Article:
California's Roman Catholic bishops are urging parishioners to support a fall ballot measure that seeks to overturn the court ruling that legalized same-sex marriage in the state.
The California Catholic Conference issued a statement Friday strongly encouraging members of the faith "to provide both the financial support and the volunteer efforts needed for the passage of Proposition 8."
In the statement, the bishops say their position is based partly on the presumption that while all people deserve to be treated with dignity, being raised by a married mother and father is "the ideal for the well being of children."
The conference's executive director says the bishops plan to develop materials that parish priests can use to address the topic between now and election day.
At what point does instructing the faithful how to vote exceed the line between church and state separation? This is a civil issue, after all. The Catholics are not being asked to marry homosexuals any more than they are required to marry legal divorced people.
i would like the RC and any other religious groups to separate their faith issues from civil (secular) rights issues. The Catholics don't approve of divorce but they can't prevent CIVIL marriages from being dissolved in CIVIL divorce.
Now, one suggestion comes from this Op Ed by Oliver Thomas:
Given the state's legitimate, though limited, interest here, shouldn't all couples — be they gay or straight — be given the same civil contract with all the attendant legal rights and obligations? After all, legally committed couples provide the same financial and familial stability, be they gay or straight. In short, everyone who wishes to marry could be given a civil union agreement from the state. Whether a couple goes on to have a wedding ceremony would be up to them and their church. But the thing that would be enforced (or dissolved) by the state would be the civil agreement.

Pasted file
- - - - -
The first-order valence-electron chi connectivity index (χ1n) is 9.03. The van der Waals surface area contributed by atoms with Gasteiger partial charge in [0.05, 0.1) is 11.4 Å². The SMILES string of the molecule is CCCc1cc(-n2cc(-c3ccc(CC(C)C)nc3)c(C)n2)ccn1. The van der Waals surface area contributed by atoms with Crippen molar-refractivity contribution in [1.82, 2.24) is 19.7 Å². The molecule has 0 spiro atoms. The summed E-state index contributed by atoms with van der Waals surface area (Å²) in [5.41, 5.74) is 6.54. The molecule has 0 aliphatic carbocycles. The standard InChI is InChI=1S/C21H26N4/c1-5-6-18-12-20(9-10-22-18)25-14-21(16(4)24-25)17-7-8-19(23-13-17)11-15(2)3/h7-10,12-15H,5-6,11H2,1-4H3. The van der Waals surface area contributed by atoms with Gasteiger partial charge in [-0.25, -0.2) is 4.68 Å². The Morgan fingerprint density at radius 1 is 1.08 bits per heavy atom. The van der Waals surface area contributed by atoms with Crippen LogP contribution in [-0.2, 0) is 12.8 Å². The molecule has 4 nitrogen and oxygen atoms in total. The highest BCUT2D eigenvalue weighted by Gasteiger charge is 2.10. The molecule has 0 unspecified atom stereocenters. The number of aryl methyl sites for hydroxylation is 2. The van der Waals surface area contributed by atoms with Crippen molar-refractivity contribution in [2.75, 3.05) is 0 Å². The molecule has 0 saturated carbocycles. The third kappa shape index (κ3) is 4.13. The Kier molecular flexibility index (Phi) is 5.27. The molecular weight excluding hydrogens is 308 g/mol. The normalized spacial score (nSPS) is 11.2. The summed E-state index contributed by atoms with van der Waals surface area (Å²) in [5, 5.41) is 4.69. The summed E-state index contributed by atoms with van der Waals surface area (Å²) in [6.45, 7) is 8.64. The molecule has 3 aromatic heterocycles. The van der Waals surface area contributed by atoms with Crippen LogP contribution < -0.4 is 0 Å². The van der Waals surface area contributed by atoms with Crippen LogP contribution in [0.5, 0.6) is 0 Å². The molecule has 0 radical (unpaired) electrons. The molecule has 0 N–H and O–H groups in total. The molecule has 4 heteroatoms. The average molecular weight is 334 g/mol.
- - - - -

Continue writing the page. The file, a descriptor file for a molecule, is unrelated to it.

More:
Theologically, this puts marriage back where it belongs. Constitutionally, it protects churches from having the government dictate to them which relationships they should or should not sanction. Finally, this sort of arrangement would be much easier to handle administratively....
Liberal-minded Americans should like this proposed arrangement because everyone gets treated the same, and the state deprives no one of his or her rights based upon sexual orientation.....
Conservatives should like the arrangement because religious institutions will not be forced to recognize relationships that they feel are contrary to the teachings of scripture. Nor will they be forced to call something "marriage" that to them plainly isn't. At the same time, the proliferation of domestic partnerships would create more familial and financial stability.
.....Partnership, not procreation, is the primary feature of current marriage laws.
Civil unions for all. Wouldn't it be deliciously ironic if the result of the Catholic politicking were to eliminate marriage altogether from the secular sphere?